From Wikipedia: “Annus mirabilis is a Latin phrase that means wonderful year, “year of wonders” or “year of miracles”.” This is a term more often used for Isaac Newton’s amazing 1666 year, or Albert Einstein’s astonishing 1905 year. But yeah, we can definitely apply it to football as well. After all, “Football is not a matter of life and death… it’s much more important than that” – Bill Shankley.
Growing up as a sports fan and sports stats fanatic, I couldn’t not notice that there seemed to be these magical cohorts in sports. These wonderful years, in which a disproportional number of great athletes were born. Like the magical 1963 in basketball, a year which gave the world (let’s take a deep breath) – Michael Jordan, Charles Barkley, Karl Malone, Chris Mullin, Hakeem Olajuwon, Joe Dumars, and those are just the major stars. One can also mention Charles Oakley, Detlef Schrempf and Spud Webb.
It seems un-fucking-believable that all of those players were born in the same year, within 12 months of each other. I mean, one can produce an all-time great team just based on this cohort alone. A starting five of Hakeem, Malone, Sir Charles, Michael and Dumars/Mullin – are you fucking kidding me?! Is there any other year that can compete with that?!
And the same goes with football. Only in football I was really lucky to witness in real-time what is probably one of the greatest cohorts of all-time, if not THE greatest – the cohort of 1972. Being born in 1986, I did manage to catch basketball’s 1963 cohort, but it was in the latter stages of its members’ careers. I never watched the young Jordan, Dumars’s bad-boys, or Hakeem’s early collaboration with Ralph Sampson in real-time. But football’s 1972 cohort rose to fame during my years in middle-school, and ruled the football world when I was in high school. Which means I accumulated a lot of real-time watching its players in action.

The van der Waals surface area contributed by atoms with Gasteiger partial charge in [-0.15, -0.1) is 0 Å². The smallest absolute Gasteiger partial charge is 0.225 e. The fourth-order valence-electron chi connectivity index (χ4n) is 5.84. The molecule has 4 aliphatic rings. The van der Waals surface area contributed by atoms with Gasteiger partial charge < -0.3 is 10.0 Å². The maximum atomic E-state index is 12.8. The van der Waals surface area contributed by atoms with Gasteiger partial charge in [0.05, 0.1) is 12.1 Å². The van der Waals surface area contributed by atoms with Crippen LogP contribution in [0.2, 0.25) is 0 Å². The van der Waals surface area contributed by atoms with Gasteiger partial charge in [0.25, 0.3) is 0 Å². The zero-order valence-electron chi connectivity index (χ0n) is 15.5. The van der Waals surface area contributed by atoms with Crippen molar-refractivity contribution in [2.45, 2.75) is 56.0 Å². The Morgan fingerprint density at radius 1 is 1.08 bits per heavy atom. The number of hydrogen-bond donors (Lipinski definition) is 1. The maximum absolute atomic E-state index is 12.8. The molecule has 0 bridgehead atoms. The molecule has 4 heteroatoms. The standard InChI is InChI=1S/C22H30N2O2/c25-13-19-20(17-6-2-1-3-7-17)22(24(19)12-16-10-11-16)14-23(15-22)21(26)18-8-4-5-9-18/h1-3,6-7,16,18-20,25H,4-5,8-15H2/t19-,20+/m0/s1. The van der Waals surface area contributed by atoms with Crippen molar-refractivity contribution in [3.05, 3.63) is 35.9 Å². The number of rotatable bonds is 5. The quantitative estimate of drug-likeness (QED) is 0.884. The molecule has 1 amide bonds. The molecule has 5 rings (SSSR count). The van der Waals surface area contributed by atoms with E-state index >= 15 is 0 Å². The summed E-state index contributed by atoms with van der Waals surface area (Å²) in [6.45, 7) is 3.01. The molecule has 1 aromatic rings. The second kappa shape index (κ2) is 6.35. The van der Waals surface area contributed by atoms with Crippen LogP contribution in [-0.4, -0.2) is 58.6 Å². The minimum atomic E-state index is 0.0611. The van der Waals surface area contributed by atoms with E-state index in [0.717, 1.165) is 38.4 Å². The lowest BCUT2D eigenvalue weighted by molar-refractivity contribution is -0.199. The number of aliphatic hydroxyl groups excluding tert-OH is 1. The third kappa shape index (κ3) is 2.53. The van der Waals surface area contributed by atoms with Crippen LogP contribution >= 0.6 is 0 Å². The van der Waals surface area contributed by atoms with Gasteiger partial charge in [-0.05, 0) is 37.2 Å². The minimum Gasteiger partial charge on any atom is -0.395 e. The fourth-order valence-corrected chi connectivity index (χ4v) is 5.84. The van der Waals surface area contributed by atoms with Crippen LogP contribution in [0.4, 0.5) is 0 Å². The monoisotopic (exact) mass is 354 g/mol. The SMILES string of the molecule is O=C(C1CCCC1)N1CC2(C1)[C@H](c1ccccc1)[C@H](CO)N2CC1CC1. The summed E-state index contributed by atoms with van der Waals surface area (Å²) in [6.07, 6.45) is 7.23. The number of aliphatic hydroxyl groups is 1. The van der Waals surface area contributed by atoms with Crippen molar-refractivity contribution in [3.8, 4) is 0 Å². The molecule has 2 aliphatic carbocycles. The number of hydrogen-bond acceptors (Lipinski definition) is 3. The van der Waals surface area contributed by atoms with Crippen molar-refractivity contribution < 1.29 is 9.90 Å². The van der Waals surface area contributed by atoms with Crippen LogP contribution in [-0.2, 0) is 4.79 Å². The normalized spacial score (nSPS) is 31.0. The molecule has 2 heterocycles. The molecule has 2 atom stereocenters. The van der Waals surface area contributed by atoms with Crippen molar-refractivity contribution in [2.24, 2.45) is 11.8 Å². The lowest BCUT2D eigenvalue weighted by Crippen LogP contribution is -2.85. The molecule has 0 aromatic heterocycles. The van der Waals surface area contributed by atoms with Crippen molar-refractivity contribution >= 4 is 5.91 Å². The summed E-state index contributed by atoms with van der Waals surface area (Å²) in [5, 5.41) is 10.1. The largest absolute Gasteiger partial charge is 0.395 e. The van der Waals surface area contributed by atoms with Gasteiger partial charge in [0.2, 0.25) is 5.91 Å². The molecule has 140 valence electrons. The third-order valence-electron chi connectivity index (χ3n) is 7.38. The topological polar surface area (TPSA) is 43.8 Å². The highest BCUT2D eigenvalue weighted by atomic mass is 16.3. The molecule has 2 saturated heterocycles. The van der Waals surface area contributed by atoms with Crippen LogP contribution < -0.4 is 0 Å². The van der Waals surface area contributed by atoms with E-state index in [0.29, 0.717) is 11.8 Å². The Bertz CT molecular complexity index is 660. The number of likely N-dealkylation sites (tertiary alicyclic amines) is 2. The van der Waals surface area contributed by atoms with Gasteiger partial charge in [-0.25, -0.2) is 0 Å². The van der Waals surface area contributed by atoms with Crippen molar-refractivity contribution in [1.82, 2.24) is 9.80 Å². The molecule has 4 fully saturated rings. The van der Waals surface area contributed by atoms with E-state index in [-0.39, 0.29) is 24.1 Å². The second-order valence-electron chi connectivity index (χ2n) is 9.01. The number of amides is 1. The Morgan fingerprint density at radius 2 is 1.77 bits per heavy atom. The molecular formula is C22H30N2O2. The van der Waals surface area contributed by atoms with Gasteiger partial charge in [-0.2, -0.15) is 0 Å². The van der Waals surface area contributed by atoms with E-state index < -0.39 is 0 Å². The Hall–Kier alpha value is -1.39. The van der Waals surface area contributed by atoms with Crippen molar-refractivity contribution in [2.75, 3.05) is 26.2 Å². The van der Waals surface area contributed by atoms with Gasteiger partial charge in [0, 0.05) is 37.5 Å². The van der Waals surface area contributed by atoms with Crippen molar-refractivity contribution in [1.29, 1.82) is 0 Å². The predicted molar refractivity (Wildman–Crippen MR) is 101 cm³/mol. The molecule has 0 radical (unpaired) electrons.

I noticed it pretty early, when during my youth it seemed that an unproportional number of really great players were born in 1972. And now it turns out that it wasn’t all in my head. As it turns out, the year of 1972 produced more Ballon D’Or winners than any other year! Four winners of the most prestigious prize in world football were born in 1972, when n
o other year produced more than two! This is really amazing.
And just look at those names, the players born in 1972, who managed to win the Ballon D’Or:
Damn, that’s one hell of a midfield quartet! True, each of them won the Ballon D’Or only once (and Rivaldo should never have won it over Beckham in 1999), which causes 1972 to lose to 1955 in terms of total wins. But 1955’s 5 wins are shared by only two players – Michel Platini and Karl-Heinz Rummenigge, thus making 1972 greater in terms of overall talent spread across players. And for those of you who are shouting – “1987! Messi!” Yes, I’m well aware of his exploits. But Messi is the only player born in 1987 to win the award, which was later merged with FIFA’s “Player Of The Year” to create the abomination known as “FIFA Ballon D’Or”. I don’t like that crap, and I have several issues with the winners in the last 5 years. It’s a really fishy award. But hey, It’s not a “Hey! Let’s rant about what’s wrong with FIFA!” post.